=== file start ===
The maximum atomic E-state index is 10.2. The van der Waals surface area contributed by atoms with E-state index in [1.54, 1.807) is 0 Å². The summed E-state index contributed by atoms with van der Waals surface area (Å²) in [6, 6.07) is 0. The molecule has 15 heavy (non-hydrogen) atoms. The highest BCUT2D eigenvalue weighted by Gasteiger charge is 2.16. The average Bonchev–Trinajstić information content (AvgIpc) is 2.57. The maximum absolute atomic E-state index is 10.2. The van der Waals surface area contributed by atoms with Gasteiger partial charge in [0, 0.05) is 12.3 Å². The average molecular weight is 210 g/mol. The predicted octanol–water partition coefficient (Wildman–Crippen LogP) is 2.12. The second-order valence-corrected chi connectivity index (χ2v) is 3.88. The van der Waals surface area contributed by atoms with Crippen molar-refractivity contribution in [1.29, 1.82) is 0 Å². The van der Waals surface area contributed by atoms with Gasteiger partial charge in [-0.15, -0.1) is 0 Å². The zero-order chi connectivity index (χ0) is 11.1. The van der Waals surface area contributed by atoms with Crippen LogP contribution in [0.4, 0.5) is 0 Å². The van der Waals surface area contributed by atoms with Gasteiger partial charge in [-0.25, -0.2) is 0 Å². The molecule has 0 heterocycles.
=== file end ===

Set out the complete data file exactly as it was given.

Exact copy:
The maximum atomic E-state index is 10.2. The van der Waals surface area contributed by atoms with E-state index in [1.54, 1.807) is 0 Å². The summed E-state index contributed by atoms with van der Waals surface area (Å²) in [6, 6.07) is 0. The molecule has 15 heavy (non-hydrogen) atoms. The highest BCUT2D eigenvalue weighted by Gasteiger charge is 2.16. The average Bonchev–Trinajstić information content (AvgIpc) is 2.57. The maximum absolute atomic E-state index is 10.2. The van der Waals surface area contributed by atoms with Gasteiger partial charge in [0, 0.05) is 12.3 Å². The average molecular weight is 210 g/mol. The predicted octanol–water partition coefficient (Wildman–Crippen LogP) is 2.12. The second-order valence-corrected chi connectivity index (χ2v) is 3.88. The van der Waals surface area contributed by atoms with Crippen molar-refractivity contribution in [1.29, 1.82) is 0 Å². The van der Waals surface area contributed by atoms with Gasteiger partial charge in [-0.15, -0.1) is 0 Å². The zero-order chi connectivity index (χ0) is 11.1. The van der Waals surface area contributed by atoms with Crippen LogP contribution in [0.4, 0.5) is 0 Å². The van der Waals surface area contributed by atoms with Gasteiger partial charge in [-0.25, -0.2) is 0 Å². The molecule has 0 heterocycles.